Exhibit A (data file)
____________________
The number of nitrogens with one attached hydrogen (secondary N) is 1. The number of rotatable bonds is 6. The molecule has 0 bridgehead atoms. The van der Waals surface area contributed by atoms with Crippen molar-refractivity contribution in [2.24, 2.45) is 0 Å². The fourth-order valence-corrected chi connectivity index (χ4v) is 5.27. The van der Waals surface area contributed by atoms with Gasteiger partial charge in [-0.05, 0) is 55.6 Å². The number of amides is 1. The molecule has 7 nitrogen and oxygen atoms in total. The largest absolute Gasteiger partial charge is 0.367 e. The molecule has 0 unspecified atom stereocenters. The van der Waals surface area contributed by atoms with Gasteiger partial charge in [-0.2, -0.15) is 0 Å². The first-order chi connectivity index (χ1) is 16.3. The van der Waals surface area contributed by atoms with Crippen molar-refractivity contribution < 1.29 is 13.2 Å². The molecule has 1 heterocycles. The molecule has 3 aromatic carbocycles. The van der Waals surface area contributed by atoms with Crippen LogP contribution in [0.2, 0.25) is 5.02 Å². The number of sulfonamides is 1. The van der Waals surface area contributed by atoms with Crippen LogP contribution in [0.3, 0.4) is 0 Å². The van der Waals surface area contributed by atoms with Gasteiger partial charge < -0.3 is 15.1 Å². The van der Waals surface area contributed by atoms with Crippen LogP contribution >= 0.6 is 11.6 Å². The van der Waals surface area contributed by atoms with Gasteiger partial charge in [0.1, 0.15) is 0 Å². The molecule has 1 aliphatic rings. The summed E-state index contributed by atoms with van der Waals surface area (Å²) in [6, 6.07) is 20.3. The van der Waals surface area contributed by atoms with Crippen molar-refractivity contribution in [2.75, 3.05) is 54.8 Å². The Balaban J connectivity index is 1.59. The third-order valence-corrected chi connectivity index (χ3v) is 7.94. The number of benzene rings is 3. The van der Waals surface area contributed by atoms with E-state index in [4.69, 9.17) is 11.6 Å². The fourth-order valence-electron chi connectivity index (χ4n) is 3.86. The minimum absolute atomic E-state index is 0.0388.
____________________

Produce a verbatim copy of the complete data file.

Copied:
The number of nitrogens with one attached hydrogen (secondary N) is 1. The number of rotatable bonds is 6. The molecule has 0 bridgehead atoms. The van der Waals surface area contributed by atoms with Crippen molar-refractivity contribution in [2.24, 2.45) is 0 Å². The fourth-order valence-corrected chi connectivity index (χ4v) is 5.27. The van der Waals surface area contributed by atoms with Gasteiger partial charge in [-0.05, 0) is 55.6 Å². The number of amides is 1. The molecule has 7 nitrogen and oxygen atoms in total. The largest absolute Gasteiger partial charge is 0.367 e. The molecule has 0 unspecified atom stereocenters. The van der Waals surface area contributed by atoms with Gasteiger partial charge in [-0.2, -0.15) is 0 Å². The first-order chi connectivity index (χ1) is 16.3. The van der Waals surface area contributed by atoms with Crippen molar-refractivity contribution < 1.29 is 13.2 Å². The molecule has 1 heterocycles. The molecule has 3 aromatic carbocycles. The van der Waals surface area contributed by atoms with Crippen LogP contribution in [0.2, 0.25) is 5.02 Å². The number of sulfonamides is 1. The van der Waals surface area contributed by atoms with Crippen LogP contribution in [0.3, 0.4) is 0 Å². The van der Waals surface area contributed by atoms with Gasteiger partial charge < -0.3 is 15.1 Å². The van der Waals surface area contributed by atoms with Crippen LogP contribution >= 0.6 is 11.6 Å². The van der Waals surface area contributed by atoms with Gasteiger partial charge in [0.1, 0.15) is 0 Å². The molecule has 1 aliphatic rings. The summed E-state index contributed by atoms with van der Waals surface area (Å²) in [6, 6.07) is 20.3. The van der Waals surface area contributed by atoms with Crippen molar-refractivity contribution in [2.75, 3.05) is 54.8 Å². The Balaban J connectivity index is 1.59. The third-order valence-corrected chi connectivity index (χ3v) is 7.94. The number of benzene rings is 3. The van der Waals surface area contributed by atoms with E-state index in [4.69, 9.17) is 11.6 Å². The fourth-order valence-electron chi connectivity index (χ4n) is 3.86. The minimum absolute atomic E-state index is 0.0388.